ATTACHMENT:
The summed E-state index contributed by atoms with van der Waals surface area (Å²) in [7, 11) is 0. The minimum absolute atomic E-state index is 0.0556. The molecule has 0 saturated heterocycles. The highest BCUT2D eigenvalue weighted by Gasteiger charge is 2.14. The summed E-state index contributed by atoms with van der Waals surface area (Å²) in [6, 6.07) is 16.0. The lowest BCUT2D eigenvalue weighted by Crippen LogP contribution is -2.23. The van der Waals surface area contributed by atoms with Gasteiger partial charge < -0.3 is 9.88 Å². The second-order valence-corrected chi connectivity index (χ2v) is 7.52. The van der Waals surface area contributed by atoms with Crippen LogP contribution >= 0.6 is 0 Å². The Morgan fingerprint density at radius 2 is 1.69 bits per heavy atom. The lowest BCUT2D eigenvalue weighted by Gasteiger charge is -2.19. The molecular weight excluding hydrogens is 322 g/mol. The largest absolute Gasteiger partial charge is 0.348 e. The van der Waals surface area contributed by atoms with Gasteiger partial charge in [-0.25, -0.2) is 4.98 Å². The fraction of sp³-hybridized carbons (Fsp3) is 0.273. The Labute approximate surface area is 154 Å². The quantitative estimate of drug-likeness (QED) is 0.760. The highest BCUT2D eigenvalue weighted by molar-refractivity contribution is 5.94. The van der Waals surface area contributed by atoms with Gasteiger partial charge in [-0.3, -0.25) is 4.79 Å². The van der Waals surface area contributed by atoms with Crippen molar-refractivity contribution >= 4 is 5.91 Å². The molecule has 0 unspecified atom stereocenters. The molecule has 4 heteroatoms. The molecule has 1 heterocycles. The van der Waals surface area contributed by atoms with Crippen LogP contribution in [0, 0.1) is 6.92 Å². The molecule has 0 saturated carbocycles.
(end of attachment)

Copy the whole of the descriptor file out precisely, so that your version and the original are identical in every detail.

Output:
The summed E-state index contributed by atoms with van der Waals surface area (Å²) in [7, 11) is 0. The minimum absolute atomic E-state index is 0.0556. The molecule has 0 saturated heterocycles. The highest BCUT2D eigenvalue weighted by Gasteiger charge is 2.14. The summed E-state index contributed by atoms with van der Waals surface area (Å²) in [6, 6.07) is 16.0. The lowest BCUT2D eigenvalue weighted by Crippen LogP contribution is -2.23. The van der Waals surface area contributed by atoms with Gasteiger partial charge < -0.3 is 9.88 Å². The second-order valence-corrected chi connectivity index (χ2v) is 7.52. The van der Waals surface area contributed by atoms with Crippen LogP contribution >= 0.6 is 0 Å². The Morgan fingerprint density at radius 2 is 1.69 bits per heavy atom. The lowest BCUT2D eigenvalue weighted by Gasteiger charge is -2.19. The molecular weight excluding hydrogens is 322 g/mol. The largest absolute Gasteiger partial charge is 0.348 e. The van der Waals surface area contributed by atoms with Gasteiger partial charge in [-0.25, -0.2) is 4.98 Å². The fraction of sp³-hybridized carbons (Fsp3) is 0.273. The Labute approximate surface area is 154 Å². The quantitative estimate of drug-likeness (QED) is 0.760. The highest BCUT2D eigenvalue weighted by molar-refractivity contribution is 5.94. The van der Waals surface area contributed by atoms with Gasteiger partial charge in [-0.3, -0.25) is 4.79 Å². The van der Waals surface area contributed by atoms with Crippen molar-refractivity contribution >= 4 is 5.91 Å². The molecule has 0 unspecified atom stereocenters. The molecule has 4 heteroatoms. The molecule has 1 heterocycles. The van der Waals surface area contributed by atoms with Crippen LogP contribution in [0, 0.1) is 6.92 Å². The molecule has 0 saturated carbocycles.